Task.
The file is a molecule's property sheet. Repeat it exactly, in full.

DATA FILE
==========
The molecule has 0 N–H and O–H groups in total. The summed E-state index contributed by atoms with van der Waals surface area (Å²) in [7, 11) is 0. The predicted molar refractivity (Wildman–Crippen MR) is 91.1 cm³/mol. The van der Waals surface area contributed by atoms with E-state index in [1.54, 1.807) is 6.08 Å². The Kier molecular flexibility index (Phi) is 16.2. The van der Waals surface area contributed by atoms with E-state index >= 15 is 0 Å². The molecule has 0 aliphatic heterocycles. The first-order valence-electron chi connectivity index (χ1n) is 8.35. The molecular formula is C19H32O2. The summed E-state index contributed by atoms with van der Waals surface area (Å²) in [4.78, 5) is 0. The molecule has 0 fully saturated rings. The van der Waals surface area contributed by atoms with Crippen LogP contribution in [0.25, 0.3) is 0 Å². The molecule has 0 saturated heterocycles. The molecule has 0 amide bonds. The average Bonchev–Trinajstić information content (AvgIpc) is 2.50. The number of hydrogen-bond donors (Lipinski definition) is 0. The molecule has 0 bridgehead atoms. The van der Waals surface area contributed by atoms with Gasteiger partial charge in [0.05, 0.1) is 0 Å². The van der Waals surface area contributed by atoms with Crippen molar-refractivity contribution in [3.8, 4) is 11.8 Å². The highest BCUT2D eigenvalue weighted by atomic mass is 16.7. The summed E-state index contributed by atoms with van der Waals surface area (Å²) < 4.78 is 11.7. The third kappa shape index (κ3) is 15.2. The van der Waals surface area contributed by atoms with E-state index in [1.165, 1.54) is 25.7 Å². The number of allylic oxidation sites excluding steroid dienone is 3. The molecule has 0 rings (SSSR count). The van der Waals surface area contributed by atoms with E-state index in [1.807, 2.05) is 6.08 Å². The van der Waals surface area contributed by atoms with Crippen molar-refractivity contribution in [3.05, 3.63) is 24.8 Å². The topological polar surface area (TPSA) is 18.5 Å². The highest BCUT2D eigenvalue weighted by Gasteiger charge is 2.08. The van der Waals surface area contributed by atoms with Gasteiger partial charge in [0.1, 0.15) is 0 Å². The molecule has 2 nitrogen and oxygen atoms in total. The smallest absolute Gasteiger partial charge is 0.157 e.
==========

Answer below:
The molecule has 0 N–H and O–H groups in total. The summed E-state index contributed by atoms with van der Waals surface area (Å²) in [7, 11) is 0. The predicted molar refractivity (Wildman–Crippen MR) is 91.1 cm³/mol. The van der Waals surface area contributed by atoms with E-state index in [1.54, 1.807) is 6.08 Å². The Kier molecular flexibility index (Phi) is 16.2. The van der Waals surface area contributed by atoms with E-state index >= 15 is 0 Å². The molecule has 0 aliphatic heterocycles. The first-order valence-electron chi connectivity index (χ1n) is 8.35. The molecular formula is C19H32O2. The summed E-state index contributed by atoms with van der Waals surface area (Å²) in [4.78, 5) is 0. The molecule has 0 fully saturated rings. The van der Waals surface area contributed by atoms with Crippen LogP contribution in [0.25, 0.3) is 0 Å². The molecule has 0 saturated heterocycles. The molecule has 0 amide bonds. The average Bonchev–Trinajstić information content (AvgIpc) is 2.50. The number of hydrogen-bond donors (Lipinski definition) is 0. The molecule has 0 bridgehead atoms. The van der Waals surface area contributed by atoms with Gasteiger partial charge in [0.05, 0.1) is 0 Å². The van der Waals surface area contributed by atoms with Crippen molar-refractivity contribution in [3.8, 4) is 11.8 Å². The highest BCUT2D eigenvalue weighted by atomic mass is 16.7. The summed E-state index contributed by atoms with van der Waals surface area (Å²) < 4.78 is 11.7. The third kappa shape index (κ3) is 15.2. The van der Waals surface area contributed by atoms with E-state index in [1.165, 1.54) is 25.7 Å². The number of allylic oxidation sites excluding steroid dienone is 3. The molecule has 0 rings (SSSR count). The van der Waals surface area contributed by atoms with E-state index in [1.807, 2.05) is 6.08 Å². The van der Waals surface area contributed by atoms with Crippen molar-refractivity contribution in [3.05, 3.63) is 24.8 Å². The topological polar surface area (TPSA) is 18.5 Å². The highest BCUT2D eigenvalue weighted by Gasteiger charge is 2.08. The van der Waals surface area contributed by atoms with Gasteiger partial charge in [0.1, 0.15) is 0 Å². The molecule has 2 nitrogen and oxygen atoms in total. The smallest absolute Gasteiger partial charge is 0.157 e.